Accessibility Navigation:

Monologue by Sara Ann Snyder Mott

Mott, Sara
McNiel, Mindy
Date of Interview: 
Overcoming Obstacles; Relationships with People and Places; Childhood Adventures
Sara Mott talks about her birth, growing up, her loving family, and the town in which she grew up.
Charlotte Narrative and Conversation Collection
Collection Description: 
Mindy McNiel interviews Charlotteans to collect stories for a class project at UNC Charlotte.
Interview Audio:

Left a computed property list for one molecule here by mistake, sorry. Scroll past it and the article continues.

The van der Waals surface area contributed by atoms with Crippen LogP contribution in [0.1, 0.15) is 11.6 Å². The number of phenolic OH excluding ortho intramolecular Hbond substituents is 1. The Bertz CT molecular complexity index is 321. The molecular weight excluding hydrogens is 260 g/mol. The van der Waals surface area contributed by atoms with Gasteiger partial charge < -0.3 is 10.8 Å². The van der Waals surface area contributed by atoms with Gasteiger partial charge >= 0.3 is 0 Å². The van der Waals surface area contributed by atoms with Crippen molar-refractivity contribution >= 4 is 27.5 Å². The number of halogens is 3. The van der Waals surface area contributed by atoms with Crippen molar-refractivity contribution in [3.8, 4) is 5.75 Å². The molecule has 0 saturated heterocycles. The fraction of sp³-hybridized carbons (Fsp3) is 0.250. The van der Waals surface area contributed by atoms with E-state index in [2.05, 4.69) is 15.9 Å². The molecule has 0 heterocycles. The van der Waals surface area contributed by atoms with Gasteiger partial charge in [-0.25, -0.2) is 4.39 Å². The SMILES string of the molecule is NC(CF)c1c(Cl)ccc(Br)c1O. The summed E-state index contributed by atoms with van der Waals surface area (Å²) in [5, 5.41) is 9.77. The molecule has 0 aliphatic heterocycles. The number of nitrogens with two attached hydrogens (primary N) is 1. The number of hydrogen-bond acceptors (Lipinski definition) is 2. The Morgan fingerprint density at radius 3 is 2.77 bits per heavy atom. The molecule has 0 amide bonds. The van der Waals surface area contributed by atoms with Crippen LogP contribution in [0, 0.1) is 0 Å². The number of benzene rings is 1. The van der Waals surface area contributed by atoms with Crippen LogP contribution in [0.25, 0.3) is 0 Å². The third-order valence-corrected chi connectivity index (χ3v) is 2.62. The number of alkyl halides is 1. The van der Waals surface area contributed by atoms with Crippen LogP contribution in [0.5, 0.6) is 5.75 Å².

SM (Sara Ann Snyder Mott): I was born Sara Ann Snyder in Vicksburg, Lou--. Mississippi, excuse me. The reason I said Louisiana is because that's where I lived all of my life. Everyone went to Vicksburg, Mississippi to have their babies at the Mercy Hospital because we had no facilities in Lake Providence, the most beautiful place on Earth, surrounded by um, lakes, Cyprus trees, good people, right on the banks of the Mississippi. And so when I was born my mom went over there and stayed 10 days in the hospital, with her tummy strapped afterwards because that's the way you did it back in the 30s to assure yourself of a flat tummy when you got home. Um, I grew up in a very um, warm, loving, together, traditional family. Um, good manners were extremely important, my father would send us from the table if we laughed. We all had special places at the dinner table and I, being the oldest of four, sat at the end opposite my father. My mother sat to his left and he served the meat and she served the potatoes or rice and the vegetables and the food was passed around to everybody. And at the end of dinner I would get to serve the dessert. But, if I would spill a glass of milk, which I often did, then I was sent from the table, but I would often be tickled. My father was extremely um, uh [pause] firm but fair, totally unemotional and maybe you might be surprised to hear that because I am extremely emotional. And my mother, on the other hand, was a, "Darling this, darling that, I love you." Constantly. Constantly we were told how much we were loved and maybe that made a great, [pause] um, that was a great influence to me but, on the other hand, my dad um, [pause] kept a level of, of intensity, a level of, of uh, [pause] of wanting to do the right thing always, um, especially to please everybody. Um, he died when I was 21 years old of a heart attack. It was a congenital heart condition and I've often thought that he would still be in my presence today had we had the medical advances then as we do now. When I married my husband, soon after, well five months after he died, I cried every night and didn't realize how much his presence was in my life until he was actually gone. My mother was a beautiful woman. Very, very spoiled. Always wanted her way about everything and she was courted by men of all ages after my dad died. She remarried, much to my dislike. I don't think my younger sisters mind so much of the time, they were young, they were still in high school, uh, but my stepfather was a very nice man but he was 10 years older than my mom. He was a party man and he had sort of a florid face and I, it made me a little suspicious. But it turned out that they were married actually longer than my mom and dad. And I really began, and continued to, love him very much. And his name was Don. Um, my brother and I were two years apart and I loved him but not until we were 13, I think 13 and 11, we were typically quarreling siblings [pause]. We went to Florida on a family vacation one summer. The only vacation, by the way, that my daddy ended up taking us because all the way from Louisiana to [pause] Miami, Florida was almost too much for six people in a car to be together for a 10-day period. But coming home we stopped in New Orleans and my dad had been on a roller coaster in San Francisco and he thought it was such fun and so we went to Pontchartrain Beach in New Orleans and that was nearing the end of the vacation and he said he wanted my brother Fred and me to go for the experience, he thought it was going to be so much fun. So we were all excited about it and got on. My two younger sisters did not, they were three and seven at the time so they were not made to do this. And so we got on and, as we climbed the first little hill, it just looked wonderful, we could look out over the, over the beach and wave to Mom and Dad and Gay and Annette, my sisters. And then we got to the top and my brother and I were at either end of the seat, we still were not too fond of being, of sitting together so we got up and then suddenly, in our lives began to flash in front of us we were going so fast. Faster than the speed of sound I know. And I looked at Fred and he looked at me and the only thing I could say, "Dear God, if you will let me off of this thing, then I will never ever again fuss with my brother." And so, with ashen faces, we finally got back and I have never yet, by the way, been on another roller coaster. That was many years ago. And my brother and I, from that day, curiously, became very close. I don't know if it was a pact we both made. I have no idea what he prayed for. But, um, anyway, that was an um, early remembrance of family relationships. I was extremely close to my sisters because I was 10 years older than the baby and I virtually called her my own. I helped rear her because my mother played bridge. Every, it seemed like every day, but every other day and she would have her lady friends and I would have to go in and tend to the babies and make sure that they were dry or had their pacifier or their bottle. And, then, my sister Gay was seven years younger and I felt the same way about her. And we've remained close all through these years, we're extremely close family. We connect, we talk. Every little family happening we get on the phone. Everybody has to know all of it, whether it's good or bad and sometimes it is bad, or naughty. Um, where was I? I was talking about my sisters. There are just so many things that I remember of my childhood. Lake Providence was a town of about 5000 people. And it was um, lined with wonderful little um, hometown, small town stores. My grandfather had a hardware stare and we all worked there. My father was a graduate of LSU and majored in Physics and he opened a radio shop in the back of the store. And I used to work there and I, the most fond memory was that I had my own special number on the cash register, which was a great big piece of equipment in the middle of the store. And it's really strange but I still dream about that hardware store. I love to um, weigh nails. If somebody wanted to come in and, and purchase some type of hardware then I would get the nails, put them in a sack, and weigh them. Then I would go to the cash register and punch my number in and hand ring the cash register. That was really exciting.